Apple is set to remove all games lacking a government license from the Chinese App Store China in July. The move will effectively close a loophole thousands of game developers have been using to beat the strict and slow government review process in China.
In China, if a game is not free or offers in-app purchases, it has to obtain a license from the government. However, Apple has been allowing unlicensed games in the App Store as they await the government review. In contrast, Android app stores have been enforcing the requirement since 2016.
The loophole has been used by games such as Rockstar’s GTA, whose violence would not be allowed by the Chinese regulators. Earlier this year, in February, Apple told publishers to obtain licenses by June 30. Now, according to sources who preferred to remain anonymous, unlicensed games will not be available in China’s App Store after the deadline.
China is one of the largest contributors to App Store revenues, second only to the US. AppInChina, a firm that helps developers with the publishing of apps, estimates that of the 60k games in Chinas App Store, more than one-third are unlicensed. According to AppInChina’s CEO, his firm has received an influx of game license inquiries (three times more than the normal) over the past few days.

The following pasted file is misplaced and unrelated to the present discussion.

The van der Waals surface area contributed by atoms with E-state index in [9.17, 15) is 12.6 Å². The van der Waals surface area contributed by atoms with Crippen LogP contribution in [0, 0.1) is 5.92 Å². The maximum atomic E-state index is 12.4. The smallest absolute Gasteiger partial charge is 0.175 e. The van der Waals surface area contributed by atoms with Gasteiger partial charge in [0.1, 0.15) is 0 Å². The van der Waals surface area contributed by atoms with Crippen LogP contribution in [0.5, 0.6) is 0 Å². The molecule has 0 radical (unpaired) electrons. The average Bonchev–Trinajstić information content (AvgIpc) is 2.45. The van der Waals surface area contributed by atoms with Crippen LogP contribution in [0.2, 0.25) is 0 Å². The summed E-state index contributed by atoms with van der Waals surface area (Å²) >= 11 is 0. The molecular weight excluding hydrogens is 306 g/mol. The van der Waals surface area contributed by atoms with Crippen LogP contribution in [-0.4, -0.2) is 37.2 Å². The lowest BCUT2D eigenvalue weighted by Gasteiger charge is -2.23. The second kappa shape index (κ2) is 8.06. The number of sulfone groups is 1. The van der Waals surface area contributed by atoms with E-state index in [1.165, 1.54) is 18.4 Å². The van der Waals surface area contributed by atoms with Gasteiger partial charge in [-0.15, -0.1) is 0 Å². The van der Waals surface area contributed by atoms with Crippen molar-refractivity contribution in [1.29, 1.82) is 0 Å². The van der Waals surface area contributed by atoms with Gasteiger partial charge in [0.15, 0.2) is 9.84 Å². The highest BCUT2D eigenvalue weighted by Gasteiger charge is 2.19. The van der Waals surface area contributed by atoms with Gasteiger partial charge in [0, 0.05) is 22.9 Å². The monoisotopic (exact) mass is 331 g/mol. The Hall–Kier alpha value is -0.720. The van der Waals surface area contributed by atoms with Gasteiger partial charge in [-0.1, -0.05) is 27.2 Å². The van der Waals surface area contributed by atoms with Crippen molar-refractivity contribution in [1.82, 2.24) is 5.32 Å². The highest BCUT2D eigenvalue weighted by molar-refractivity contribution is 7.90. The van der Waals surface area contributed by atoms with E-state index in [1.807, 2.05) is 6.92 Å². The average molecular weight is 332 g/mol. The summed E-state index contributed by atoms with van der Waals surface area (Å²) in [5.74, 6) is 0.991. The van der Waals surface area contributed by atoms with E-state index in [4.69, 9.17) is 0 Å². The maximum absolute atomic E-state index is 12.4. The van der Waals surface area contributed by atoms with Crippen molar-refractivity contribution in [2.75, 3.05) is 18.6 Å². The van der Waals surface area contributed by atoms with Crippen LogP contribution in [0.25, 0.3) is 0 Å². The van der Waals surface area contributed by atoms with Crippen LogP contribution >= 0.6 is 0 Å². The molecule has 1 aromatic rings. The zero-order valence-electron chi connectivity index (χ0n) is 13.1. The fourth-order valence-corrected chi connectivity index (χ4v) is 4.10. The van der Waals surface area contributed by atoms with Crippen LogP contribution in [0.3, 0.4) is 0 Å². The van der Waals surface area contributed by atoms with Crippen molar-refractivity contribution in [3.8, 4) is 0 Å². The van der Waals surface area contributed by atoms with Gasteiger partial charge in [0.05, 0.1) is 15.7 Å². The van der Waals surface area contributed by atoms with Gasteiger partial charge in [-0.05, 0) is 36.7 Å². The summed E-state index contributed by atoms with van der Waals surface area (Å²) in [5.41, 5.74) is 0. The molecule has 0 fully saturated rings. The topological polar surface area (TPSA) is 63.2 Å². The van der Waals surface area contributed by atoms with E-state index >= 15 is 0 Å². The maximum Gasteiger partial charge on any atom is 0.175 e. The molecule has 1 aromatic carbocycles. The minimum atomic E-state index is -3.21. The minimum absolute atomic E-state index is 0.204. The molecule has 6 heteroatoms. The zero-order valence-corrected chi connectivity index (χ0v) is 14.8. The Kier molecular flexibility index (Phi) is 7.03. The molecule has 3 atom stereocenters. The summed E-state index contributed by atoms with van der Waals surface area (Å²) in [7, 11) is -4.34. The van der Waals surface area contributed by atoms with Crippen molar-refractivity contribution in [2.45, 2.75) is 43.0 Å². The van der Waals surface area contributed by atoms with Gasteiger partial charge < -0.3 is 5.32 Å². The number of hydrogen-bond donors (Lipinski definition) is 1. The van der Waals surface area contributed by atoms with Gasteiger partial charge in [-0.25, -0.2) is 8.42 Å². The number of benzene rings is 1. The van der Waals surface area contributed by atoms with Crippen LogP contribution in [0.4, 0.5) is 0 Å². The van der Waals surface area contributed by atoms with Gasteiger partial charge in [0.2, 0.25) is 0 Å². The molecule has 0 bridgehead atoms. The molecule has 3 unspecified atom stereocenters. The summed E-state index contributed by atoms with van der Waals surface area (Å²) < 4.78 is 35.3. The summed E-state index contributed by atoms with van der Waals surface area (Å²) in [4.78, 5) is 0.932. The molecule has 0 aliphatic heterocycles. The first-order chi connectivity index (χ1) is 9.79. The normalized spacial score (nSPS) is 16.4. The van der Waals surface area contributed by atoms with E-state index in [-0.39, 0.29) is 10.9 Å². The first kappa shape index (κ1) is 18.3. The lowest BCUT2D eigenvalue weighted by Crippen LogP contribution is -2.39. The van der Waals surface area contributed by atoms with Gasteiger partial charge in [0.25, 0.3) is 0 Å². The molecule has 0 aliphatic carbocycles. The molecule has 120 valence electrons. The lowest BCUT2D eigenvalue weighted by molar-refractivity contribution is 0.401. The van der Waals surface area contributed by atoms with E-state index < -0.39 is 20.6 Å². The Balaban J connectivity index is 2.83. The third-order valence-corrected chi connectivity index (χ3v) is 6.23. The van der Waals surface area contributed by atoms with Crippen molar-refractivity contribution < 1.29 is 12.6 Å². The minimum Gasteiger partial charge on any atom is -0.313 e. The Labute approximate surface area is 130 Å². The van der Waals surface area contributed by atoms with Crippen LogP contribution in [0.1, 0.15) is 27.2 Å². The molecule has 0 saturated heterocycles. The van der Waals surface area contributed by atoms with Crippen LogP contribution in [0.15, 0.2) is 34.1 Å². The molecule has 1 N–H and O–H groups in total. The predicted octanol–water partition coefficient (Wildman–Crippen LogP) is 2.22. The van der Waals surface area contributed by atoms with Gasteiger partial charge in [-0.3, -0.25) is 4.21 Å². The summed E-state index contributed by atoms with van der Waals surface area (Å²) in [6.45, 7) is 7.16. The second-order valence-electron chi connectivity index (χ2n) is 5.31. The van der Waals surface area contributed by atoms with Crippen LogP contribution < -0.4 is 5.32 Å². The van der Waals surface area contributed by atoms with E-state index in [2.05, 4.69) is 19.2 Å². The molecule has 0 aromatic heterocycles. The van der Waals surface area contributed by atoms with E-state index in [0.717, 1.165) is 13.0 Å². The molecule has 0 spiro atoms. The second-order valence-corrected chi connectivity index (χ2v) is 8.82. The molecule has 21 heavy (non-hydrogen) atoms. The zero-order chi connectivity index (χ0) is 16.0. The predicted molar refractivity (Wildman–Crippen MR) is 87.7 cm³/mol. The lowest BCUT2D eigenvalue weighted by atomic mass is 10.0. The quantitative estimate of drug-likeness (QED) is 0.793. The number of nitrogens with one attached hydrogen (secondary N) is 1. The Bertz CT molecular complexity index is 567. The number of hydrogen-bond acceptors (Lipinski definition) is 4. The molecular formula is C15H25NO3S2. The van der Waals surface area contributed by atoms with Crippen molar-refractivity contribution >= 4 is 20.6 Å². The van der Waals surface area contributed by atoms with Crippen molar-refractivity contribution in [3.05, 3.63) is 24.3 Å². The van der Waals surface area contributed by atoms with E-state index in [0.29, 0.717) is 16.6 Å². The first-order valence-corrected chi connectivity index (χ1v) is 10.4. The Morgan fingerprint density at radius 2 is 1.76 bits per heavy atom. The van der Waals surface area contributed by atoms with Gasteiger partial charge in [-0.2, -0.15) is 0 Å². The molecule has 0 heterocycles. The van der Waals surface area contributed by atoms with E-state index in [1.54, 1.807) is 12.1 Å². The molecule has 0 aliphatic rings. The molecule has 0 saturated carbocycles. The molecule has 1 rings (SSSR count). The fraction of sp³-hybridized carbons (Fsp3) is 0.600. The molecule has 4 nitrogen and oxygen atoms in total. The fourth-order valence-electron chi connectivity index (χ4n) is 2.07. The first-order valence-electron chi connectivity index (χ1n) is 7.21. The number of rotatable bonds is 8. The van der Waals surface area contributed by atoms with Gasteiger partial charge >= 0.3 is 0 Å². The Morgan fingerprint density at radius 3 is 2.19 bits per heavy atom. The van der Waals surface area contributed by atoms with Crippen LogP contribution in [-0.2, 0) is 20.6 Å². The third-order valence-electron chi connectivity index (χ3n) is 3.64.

This move by Apple is a testament to China’s efforts to tighten the noose on gaming. The government has been cracking down on gaming due to offensive content and alleged gaming addiction in minors. However, stricter policies also mean a slower review process.
Unsurprisingly, when Apple closes the loophole in July, those who will suffer the most are small developers. Big mobile game companies such as Tencent will observe government policies to develop new games.
According to Bloomberg, there is another loophole: using the same license for multiple similar games. But the government is aware of this, and they will soon be caught. Another option is changing the money-making model from in-app purchases to ads to avoid the strict review process. Alternatively, they could consider partnering with big developers such as Tencent or NetEase, who might not necessarily be open to such arrangements.